Staying on the couch makes you supine. Is that the best position from which to engage meaningful work? Besides, it is generally considered a sign of weak character.

Gerald, who is also a photographer, is an expert on the significance of the empty offices. Last year, he published a book of photographs documenting analysts’ offices across the world. Hovering around his photographs is the possibility that the psychoanalytic imperium, already faltering in New York under the twin pressures of skeptical insurance companies and changing intellectual fashion, may, in the face of the pandemic, be coming to an end—with all those offices soon to be abandoned, like forgotten Egyptian tombs.

Obviously, these therapists are not used to being looked at. They have never had face.They do not give their patients face. So, the whole process becomes extremely awkward. Precious few occupations allow this level of disrespect:

In remote therapy sessions, with the loss of familiarly structured therapeutic spaces, a kind of staring contest takes place. Patients may be startled to see a therapist in her home, but it’s nothing compared with the surprise therapists sometimes feel at seeing how their patients actually live.

And this:

Leonard Groopman, a psychiatrist affiliated with Weill Cornell, puts it bluntly: “You’re full frontal now for forty-five minutes. It adds hysteria to an already hysterical situation.”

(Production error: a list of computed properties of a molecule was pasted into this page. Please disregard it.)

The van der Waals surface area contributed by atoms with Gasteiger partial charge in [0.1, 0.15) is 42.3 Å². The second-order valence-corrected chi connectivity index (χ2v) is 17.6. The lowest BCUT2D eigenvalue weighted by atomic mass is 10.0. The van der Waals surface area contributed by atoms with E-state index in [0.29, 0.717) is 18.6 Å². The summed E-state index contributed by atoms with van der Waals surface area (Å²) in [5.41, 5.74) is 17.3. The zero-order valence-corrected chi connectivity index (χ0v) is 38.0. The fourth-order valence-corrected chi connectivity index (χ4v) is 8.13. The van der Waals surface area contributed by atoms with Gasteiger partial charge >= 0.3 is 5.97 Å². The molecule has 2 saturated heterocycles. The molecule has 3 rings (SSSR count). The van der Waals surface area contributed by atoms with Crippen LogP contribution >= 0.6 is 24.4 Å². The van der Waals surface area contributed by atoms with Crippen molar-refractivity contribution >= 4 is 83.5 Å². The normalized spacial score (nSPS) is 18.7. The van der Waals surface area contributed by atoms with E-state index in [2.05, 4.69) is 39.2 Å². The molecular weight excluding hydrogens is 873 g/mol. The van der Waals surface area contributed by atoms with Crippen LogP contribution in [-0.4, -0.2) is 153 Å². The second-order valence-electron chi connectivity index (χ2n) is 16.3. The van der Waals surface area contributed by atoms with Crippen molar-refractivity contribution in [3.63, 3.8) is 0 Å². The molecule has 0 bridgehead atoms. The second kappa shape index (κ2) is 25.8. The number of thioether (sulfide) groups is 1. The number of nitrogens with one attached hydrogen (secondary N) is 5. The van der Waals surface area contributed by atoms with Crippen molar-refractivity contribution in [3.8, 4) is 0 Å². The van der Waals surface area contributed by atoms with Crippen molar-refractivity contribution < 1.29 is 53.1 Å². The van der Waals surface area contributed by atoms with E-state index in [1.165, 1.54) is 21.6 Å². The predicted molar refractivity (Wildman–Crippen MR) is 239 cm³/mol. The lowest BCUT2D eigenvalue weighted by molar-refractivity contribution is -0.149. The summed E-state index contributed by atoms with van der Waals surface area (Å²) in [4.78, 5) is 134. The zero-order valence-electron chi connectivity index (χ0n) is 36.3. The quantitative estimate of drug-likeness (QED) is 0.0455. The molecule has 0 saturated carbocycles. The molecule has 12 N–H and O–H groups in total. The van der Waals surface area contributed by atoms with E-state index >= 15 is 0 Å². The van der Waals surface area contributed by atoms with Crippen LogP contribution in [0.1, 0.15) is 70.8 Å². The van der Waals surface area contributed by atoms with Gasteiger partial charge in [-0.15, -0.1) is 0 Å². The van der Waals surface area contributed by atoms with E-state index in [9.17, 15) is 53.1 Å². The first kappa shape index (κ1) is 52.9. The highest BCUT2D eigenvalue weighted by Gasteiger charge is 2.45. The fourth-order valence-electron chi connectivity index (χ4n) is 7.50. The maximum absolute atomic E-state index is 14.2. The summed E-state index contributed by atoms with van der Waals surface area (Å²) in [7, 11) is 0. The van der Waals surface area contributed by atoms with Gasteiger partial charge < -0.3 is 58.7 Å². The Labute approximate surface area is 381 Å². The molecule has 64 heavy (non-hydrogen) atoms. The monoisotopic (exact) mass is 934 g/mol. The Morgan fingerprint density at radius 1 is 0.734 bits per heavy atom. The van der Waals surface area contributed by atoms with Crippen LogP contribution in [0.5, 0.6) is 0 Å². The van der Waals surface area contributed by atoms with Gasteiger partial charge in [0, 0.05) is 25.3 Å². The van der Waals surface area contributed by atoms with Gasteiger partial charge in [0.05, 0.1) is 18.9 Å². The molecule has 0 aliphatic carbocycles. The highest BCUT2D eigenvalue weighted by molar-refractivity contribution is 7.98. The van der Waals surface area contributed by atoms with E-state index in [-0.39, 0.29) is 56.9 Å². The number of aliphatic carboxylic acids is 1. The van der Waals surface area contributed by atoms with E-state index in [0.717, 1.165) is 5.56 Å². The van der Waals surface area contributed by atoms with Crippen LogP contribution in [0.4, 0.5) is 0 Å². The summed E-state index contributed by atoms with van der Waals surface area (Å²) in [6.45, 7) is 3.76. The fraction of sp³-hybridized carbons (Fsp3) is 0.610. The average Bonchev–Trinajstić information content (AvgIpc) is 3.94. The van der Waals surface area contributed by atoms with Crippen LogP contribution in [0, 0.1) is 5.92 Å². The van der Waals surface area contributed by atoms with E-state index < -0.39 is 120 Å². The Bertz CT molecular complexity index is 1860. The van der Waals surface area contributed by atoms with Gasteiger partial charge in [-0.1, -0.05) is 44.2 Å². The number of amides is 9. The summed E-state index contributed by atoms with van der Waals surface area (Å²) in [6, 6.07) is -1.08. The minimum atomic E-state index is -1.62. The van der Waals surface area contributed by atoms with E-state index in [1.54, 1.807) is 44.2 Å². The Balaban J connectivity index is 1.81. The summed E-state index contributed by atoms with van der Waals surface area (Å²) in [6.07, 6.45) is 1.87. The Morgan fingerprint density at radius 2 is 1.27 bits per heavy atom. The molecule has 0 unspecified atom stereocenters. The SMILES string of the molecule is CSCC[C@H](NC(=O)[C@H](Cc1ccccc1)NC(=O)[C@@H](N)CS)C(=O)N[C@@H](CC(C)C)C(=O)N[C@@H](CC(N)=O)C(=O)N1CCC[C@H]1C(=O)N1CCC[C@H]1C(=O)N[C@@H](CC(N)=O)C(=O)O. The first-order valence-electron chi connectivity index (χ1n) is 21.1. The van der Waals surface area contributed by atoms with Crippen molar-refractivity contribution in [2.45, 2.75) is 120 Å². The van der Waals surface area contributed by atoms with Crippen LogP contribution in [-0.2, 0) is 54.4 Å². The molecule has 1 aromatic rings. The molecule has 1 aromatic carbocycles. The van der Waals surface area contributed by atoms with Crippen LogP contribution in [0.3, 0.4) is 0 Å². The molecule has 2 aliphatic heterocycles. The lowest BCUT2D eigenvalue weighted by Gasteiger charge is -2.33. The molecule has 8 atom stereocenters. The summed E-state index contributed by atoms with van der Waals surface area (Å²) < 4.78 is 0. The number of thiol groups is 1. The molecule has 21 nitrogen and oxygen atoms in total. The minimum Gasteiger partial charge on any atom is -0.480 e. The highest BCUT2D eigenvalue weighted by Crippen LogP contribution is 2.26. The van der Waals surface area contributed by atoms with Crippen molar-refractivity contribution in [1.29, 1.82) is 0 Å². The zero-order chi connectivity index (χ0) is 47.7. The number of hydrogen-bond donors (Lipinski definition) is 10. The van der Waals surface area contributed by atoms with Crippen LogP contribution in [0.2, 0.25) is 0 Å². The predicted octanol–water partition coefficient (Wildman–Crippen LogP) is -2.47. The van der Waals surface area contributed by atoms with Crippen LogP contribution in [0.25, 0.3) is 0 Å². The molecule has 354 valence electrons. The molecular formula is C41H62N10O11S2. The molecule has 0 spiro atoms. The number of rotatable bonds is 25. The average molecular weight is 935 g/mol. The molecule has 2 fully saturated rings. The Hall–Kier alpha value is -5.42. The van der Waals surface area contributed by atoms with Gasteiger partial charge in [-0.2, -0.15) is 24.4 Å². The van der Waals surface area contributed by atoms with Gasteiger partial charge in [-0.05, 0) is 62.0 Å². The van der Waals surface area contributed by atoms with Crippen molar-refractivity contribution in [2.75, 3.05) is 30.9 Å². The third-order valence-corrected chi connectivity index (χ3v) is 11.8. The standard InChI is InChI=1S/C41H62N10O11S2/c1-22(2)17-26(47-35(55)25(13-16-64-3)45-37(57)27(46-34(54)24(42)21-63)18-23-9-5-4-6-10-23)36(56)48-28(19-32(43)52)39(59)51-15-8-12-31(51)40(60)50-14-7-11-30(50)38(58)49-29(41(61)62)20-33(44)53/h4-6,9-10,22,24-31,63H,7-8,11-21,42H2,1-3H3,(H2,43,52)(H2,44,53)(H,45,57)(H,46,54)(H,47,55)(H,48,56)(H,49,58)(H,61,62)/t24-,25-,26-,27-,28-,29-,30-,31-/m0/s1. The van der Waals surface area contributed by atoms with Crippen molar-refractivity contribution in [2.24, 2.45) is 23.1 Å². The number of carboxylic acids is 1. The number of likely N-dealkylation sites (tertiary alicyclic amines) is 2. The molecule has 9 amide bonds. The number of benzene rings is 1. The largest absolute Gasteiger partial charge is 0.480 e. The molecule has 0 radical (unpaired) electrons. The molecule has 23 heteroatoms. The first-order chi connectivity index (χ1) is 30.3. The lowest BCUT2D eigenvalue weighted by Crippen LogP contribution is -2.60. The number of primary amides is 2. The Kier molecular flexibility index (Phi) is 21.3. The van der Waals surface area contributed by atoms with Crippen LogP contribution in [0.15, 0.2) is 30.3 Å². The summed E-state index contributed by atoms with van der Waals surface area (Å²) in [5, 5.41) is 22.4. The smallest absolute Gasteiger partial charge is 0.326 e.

Of course, canny analysts understand that Freudian practice began with hysteria. Despite the fact that Freud’s accounts of his treatment of hysterics were a fraud. Despite the fact that the social contagion of hysteria disappeared with the early years of the twentieth century, psychoanalysts cling to it, like a transitional object from their childhood.

Therapists are also fascinated to see their patients’ faces.

Because I can see their faces closer up, there’s an intensity. I can see the tears; I can hear the cracks in the voices. There’s something about seeing anxiety not in person that’s very strong and moving. It’s almost like interviewing kidnap victims or hostages. It’s also much harder to do a session on video—partly because I hate looking at myself, and I’ve gotta look at that all day. You have a mask of invisibility that you impose on yourself, and suddenly you’re seeing yourself seeing your patient, and it’s disconcerting, to say the least. ‘I look like that?’ You imagine an aura of empathy, and what you see is more like indifference shading into worry.”